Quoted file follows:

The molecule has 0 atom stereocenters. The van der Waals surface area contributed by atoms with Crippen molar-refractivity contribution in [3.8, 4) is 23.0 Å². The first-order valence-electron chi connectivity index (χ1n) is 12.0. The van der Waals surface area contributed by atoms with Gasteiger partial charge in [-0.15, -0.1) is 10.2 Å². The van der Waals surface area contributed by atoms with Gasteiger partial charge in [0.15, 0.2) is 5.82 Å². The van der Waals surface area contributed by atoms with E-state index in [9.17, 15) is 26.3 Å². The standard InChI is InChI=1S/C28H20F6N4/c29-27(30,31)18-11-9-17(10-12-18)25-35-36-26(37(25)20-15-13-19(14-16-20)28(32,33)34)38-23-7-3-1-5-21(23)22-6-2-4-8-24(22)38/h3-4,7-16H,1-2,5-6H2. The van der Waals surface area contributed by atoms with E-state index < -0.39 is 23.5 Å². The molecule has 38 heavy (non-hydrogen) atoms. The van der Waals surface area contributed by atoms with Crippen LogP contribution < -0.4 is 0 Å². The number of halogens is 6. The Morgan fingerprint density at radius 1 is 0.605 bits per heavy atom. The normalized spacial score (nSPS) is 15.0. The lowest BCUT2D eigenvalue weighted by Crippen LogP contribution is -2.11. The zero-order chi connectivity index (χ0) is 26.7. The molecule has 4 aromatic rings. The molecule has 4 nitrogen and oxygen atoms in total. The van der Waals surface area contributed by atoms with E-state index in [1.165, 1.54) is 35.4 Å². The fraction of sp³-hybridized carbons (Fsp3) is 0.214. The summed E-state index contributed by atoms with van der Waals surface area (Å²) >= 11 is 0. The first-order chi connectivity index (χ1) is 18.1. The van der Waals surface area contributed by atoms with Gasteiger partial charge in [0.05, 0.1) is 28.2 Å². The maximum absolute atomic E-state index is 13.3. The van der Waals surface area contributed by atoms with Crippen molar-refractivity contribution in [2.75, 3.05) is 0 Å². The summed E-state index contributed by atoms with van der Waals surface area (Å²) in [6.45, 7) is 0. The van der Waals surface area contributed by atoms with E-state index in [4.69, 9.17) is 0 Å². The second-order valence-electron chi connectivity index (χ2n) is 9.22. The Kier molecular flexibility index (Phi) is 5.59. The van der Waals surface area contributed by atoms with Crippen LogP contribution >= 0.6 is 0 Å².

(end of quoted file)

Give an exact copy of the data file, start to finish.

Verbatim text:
The molecule has 0 atom stereocenters. The van der Waals surface area contributed by atoms with Crippen molar-refractivity contribution in [3.8, 4) is 23.0 Å². The first-order valence-electron chi connectivity index (χ1n) is 12.0. The van der Waals surface area contributed by atoms with Gasteiger partial charge in [-0.15, -0.1) is 10.2 Å². The van der Waals surface area contributed by atoms with Gasteiger partial charge in [0.15, 0.2) is 5.82 Å². The van der Waals surface area contributed by atoms with E-state index in [9.17, 15) is 26.3 Å². The standard InChI is InChI=1S/C28H20F6N4/c29-27(30,31)18-11-9-17(10-12-18)25-35-36-26(37(25)20-15-13-19(14-16-20)28(32,33)34)38-23-7-3-1-5-21(23)22-6-2-4-8-24(22)38/h3-4,7-16H,1-2,5-6H2. The van der Waals surface area contributed by atoms with E-state index < -0.39 is 23.5 Å². The molecule has 38 heavy (non-hydrogen) atoms. The van der Waals surface area contributed by atoms with Crippen LogP contribution < -0.4 is 0 Å². The number of halogens is 6. The Morgan fingerprint density at radius 1 is 0.605 bits per heavy atom. The normalized spacial score (nSPS) is 15.0. The lowest BCUT2D eigenvalue weighted by Crippen LogP contribution is -2.11. The zero-order chi connectivity index (χ0) is 26.7. The molecule has 4 aromatic rings. The molecule has 4 nitrogen and oxygen atoms in total. The van der Waals surface area contributed by atoms with E-state index in [1.165, 1.54) is 35.4 Å². The fraction of sp³-hybridized carbons (Fsp3) is 0.214. The summed E-state index contributed by atoms with van der Waals surface area (Å²) >= 11 is 0. The first-order chi connectivity index (χ1) is 18.1. The van der Waals surface area contributed by atoms with Gasteiger partial charge in [0.05, 0.1) is 28.2 Å². The maximum absolute atomic E-state index is 13.3. The van der Waals surface area contributed by atoms with Crippen molar-refractivity contribution in [2.75, 3.05) is 0 Å². The summed E-state index contributed by atoms with van der Waals surface area (Å²) in [6.45, 7) is 0. The van der Waals surface area contributed by atoms with E-state index in [4.69, 9.17) is 0 Å². The second-order valence-electron chi connectivity index (χ2n) is 9.22. The Kier molecular flexibility index (Phi) is 5.59. The van der Waals surface area contributed by atoms with Crippen LogP contribution >= 0.6 is 0 Å².